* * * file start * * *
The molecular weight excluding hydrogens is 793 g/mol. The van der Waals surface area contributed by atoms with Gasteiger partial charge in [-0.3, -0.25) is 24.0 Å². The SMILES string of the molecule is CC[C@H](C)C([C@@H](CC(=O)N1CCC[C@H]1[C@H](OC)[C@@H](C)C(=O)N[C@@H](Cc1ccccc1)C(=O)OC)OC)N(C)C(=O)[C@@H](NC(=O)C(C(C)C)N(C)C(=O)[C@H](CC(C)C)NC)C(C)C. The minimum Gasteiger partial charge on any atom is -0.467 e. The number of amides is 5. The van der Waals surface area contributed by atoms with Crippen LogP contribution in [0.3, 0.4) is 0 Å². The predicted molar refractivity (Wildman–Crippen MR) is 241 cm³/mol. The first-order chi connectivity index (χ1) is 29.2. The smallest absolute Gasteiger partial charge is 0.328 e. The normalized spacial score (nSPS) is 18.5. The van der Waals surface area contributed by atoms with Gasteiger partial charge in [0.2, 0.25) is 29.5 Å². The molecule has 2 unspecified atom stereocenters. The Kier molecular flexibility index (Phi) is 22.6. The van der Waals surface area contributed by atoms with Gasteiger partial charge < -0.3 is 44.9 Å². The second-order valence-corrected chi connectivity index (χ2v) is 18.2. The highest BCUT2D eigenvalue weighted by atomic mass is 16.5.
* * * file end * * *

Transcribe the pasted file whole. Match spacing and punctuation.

The molecular weight excluding hydrogens is 793 g/mol. The van der Waals surface area contributed by atoms with Gasteiger partial charge in [-0.3, -0.25) is 24.0 Å². The SMILES string of the molecule is CC[C@H](C)C([C@@H](CC(=O)N1CCC[C@H]1[C@H](OC)[C@@H](C)C(=O)N[C@@H](Cc1ccccc1)C(=O)OC)OC)N(C)C(=O)[C@@H](NC(=O)C(C(C)C)N(C)C(=O)[C@H](CC(C)C)NC)C(C)C. The minimum Gasteiger partial charge on any atom is -0.467 e. The number of amides is 5. The van der Waals surface area contributed by atoms with Crippen LogP contribution in [0.3, 0.4) is 0 Å². The predicted molar refractivity (Wildman–Crippen MR) is 241 cm³/mol. The first-order chi connectivity index (χ1) is 29.2. The smallest absolute Gasteiger partial charge is 0.328 e. The normalized spacial score (nSPS) is 18.5. The van der Waals surface area contributed by atoms with Gasteiger partial charge in [0.2, 0.25) is 29.5 Å². The molecule has 2 unspecified atom stereocenters. The Kier molecular flexibility index (Phi) is 22.6. The van der Waals surface area contributed by atoms with Gasteiger partial charge < -0.3 is 44.9 Å². The second-order valence-corrected chi connectivity index (χ2v) is 18.2. The highest BCUT2D eigenvalue weighted by atomic mass is 16.5.